Warmth of personalised experiences

Coming to the final requirement, which is personalisation. Every web user today is treated differently, since they have different taste. We, as web developers, become aware of these tastes through web cookies. Therefore, as a media and publishing site, you have to become aware of your audience’s likes and dislikes and provide a personalised experience for them that they end of loving. Informational noise and never-changing ads need to be left in the previous decade. Your complete guide to web personalisation is available here.

Why is Drupal great for the media and publishing industry?

Sports, FMCG, Food, FinTech, Elearning, Government, healthcare, nonprofit, travel, or whatever website you need to build and whichever industry segment you belong to, Drupal has just the right ingredients to build your digital presence. Media and publishing industry is no different.

Drupal is an open source Content Management Software that has a worldwide presence and is renowned for its efficiency in managing content. It has clientele from multitudinous trades and businesses. And with a community of over a million, it is indeed a force. It is a force that is equipped to provide digital experiences that enable you to connect with your audience no matter where they are.

I would not get in every minute aspect of Drupal, because that’ll make this blog quite lengthy and nobody wants that. Rather I would only talk about those aspects of Drupal that make it extremely compatible with the media and publishing industry. So, here goes.

Drupal eases content management and distribution 

The thing about media sites is that they are not limited to just one, they have a huge family with many subsidiary sites. The higher number of co-dependent sites means that you would have to have a lot of content to deal with. Drupal comes quite handy here, as it acts as a single home for all the sites. 

And the amount of content that results in would not be bother as well.  Be it photos, videos, audios, podcasts or graphs and analysis. Everything would be seamless in terms of production, management and distribution with Drupal. Have a look at an example of how content authoring can be performed at ease with modern solutions like Layout Builder module in Drupal core.

Drupal eases the mobile transition 

I believe I am going to be mentioning this one for a third time now, but mobile responsiveness is pretty high on the priority list so it deserves another mention. When we talk about user engagement, a modular design is key and when that design is flexible to respond to any device the engagement soars. Drupal provides a number of modules to achieve the same.  To know more, read about mobile-first approach and Drupal’s provisions for building mobile solutions at scale.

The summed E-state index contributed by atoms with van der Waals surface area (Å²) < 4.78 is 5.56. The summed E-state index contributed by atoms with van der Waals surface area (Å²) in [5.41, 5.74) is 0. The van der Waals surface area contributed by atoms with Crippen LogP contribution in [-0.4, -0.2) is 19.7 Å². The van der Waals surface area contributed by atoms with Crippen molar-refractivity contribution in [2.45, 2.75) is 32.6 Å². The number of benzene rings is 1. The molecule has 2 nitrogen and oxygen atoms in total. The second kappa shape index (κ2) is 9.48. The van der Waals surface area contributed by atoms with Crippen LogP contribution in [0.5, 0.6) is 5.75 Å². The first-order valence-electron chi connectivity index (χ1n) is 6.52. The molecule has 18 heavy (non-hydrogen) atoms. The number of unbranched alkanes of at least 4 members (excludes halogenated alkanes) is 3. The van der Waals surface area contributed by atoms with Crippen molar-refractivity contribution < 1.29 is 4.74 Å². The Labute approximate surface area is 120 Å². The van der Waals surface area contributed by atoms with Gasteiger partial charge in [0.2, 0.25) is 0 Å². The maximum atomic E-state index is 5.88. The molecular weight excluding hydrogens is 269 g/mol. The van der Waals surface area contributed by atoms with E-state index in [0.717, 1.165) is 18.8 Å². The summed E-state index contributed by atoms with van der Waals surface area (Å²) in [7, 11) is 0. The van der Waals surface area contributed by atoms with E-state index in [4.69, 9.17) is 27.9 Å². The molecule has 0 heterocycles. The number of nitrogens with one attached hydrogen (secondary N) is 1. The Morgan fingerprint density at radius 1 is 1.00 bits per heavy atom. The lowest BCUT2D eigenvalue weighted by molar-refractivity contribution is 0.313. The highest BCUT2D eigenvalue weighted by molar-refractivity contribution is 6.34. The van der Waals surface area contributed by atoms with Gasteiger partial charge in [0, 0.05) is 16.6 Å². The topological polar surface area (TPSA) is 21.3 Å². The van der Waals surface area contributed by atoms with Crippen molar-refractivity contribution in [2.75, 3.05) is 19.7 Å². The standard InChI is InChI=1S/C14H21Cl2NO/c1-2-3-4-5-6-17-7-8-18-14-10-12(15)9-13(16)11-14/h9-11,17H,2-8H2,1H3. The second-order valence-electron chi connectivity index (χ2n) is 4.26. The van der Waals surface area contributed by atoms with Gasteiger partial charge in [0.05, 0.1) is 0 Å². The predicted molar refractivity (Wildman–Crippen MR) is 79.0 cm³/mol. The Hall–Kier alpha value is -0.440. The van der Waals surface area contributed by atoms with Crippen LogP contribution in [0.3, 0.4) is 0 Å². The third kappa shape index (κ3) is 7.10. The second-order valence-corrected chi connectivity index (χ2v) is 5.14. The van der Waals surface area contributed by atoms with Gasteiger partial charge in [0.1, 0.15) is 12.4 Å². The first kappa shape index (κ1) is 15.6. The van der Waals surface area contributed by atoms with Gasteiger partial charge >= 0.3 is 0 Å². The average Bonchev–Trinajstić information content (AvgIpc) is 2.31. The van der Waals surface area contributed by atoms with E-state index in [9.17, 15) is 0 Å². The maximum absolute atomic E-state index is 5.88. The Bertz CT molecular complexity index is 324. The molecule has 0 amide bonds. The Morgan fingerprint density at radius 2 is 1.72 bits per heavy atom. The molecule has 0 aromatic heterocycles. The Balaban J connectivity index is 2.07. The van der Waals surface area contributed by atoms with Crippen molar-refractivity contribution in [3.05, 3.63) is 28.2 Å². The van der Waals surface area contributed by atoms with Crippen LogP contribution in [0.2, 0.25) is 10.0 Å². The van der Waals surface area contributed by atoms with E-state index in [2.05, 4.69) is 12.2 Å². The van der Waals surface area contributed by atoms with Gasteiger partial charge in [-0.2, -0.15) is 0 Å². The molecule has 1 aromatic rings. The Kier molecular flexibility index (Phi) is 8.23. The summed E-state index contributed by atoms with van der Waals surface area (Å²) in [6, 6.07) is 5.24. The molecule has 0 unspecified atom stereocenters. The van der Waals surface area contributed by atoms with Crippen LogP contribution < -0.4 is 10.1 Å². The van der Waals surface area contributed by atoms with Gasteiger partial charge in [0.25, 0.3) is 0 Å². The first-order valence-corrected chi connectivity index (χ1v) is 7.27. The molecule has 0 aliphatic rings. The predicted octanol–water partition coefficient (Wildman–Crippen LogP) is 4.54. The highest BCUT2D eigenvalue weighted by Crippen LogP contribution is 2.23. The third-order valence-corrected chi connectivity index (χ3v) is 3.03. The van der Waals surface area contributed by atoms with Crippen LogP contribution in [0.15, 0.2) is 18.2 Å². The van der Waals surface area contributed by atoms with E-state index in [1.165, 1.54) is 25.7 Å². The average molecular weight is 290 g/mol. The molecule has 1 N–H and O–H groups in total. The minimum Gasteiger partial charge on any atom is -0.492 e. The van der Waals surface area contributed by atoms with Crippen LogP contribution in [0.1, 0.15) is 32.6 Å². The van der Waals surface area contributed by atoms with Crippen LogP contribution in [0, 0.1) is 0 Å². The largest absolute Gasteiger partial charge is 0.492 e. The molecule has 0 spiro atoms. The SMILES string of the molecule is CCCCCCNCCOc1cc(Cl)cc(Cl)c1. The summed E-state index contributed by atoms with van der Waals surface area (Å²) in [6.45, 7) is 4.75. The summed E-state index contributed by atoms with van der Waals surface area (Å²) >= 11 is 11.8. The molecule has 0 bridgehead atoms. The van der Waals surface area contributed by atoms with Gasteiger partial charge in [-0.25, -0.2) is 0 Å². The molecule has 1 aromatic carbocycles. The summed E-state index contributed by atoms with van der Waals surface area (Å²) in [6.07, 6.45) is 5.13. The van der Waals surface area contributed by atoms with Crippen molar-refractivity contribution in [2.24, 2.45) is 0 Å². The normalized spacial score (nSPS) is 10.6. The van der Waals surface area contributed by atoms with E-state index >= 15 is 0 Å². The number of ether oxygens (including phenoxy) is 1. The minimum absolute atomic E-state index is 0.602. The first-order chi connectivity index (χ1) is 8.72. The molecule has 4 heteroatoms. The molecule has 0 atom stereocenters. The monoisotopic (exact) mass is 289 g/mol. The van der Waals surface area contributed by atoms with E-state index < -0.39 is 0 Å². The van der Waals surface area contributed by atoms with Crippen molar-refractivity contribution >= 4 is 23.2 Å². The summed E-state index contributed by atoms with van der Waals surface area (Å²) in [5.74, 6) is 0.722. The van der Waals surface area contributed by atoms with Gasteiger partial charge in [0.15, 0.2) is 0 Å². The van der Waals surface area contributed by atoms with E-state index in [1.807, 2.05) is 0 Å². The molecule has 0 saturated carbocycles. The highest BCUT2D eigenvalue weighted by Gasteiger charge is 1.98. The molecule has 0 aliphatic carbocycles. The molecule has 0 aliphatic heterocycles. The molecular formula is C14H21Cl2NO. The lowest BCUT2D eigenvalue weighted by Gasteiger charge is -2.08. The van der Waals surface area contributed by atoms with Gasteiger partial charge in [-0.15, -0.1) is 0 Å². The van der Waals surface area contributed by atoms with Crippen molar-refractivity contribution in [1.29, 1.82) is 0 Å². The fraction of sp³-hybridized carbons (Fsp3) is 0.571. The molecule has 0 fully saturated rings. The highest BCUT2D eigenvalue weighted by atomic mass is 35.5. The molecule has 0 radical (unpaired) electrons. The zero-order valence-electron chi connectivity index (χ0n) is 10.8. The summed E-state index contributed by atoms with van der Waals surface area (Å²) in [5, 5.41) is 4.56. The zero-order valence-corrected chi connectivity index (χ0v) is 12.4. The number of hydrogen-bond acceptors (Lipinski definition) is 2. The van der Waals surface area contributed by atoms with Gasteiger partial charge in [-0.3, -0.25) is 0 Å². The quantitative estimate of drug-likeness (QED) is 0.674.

Drupal eases multilingualism

With media sites catering to a large number of audience worldwide, language can become a problem. Drupal provides multilingual support that makes publishing the same content in different languages an ease. Drupal offers translations in as many as 94 languages. More on Drupal’s multilingual capabilities here.

Drupal eases profits and lessens costs  

Drupal is equipped to make you money as well. Advertisements, promotions, subscriptions and one-purchases, all are inclusive in Drupal modules that result in media outlets being more profitable. 

Then is the fact that Drupal is open source, which means it is free of cost. There isn’t any licensing fee required to be paid. All you need to do is install and configure it and you’ll be ready to go. Learn more about the perks of contributing to an open source CMS like Drupal and being a part of a growing open source community here.

Drupal eases the security concerns   

Drupal security is one of the best in the market. With modules for authentication, password protection and encryption, your data is always going to be safe. Open Source security isn’t anything to be taken lightly and Drupal has proven that. Here is a survey to prove that. 

Percentage of security issues in a sample group. Source: Acunetix

With this level of ease, you can become relaxed and bask in the efficiency of Drupal and become free of the burdens of running a media site that you might have to endure otherwise. However, you would have to write stellar pieces that are able to resonate with the audience and accomplish what they were set out for. That is a burden you would have to bear, Drupal wouldn’t be able to do so.

Here is a glimpse of Drupal at work with digital media houses

Drupal has indeed proven to be one of the best CMSs for the media and publishing industry. I don’t just say it for the sake of it, I come bearing proof. OpenSense Labs has worked with many media and publishing houses to build impressive experiences for their web portals with Drupal and here are some of these sites. 

Men's Health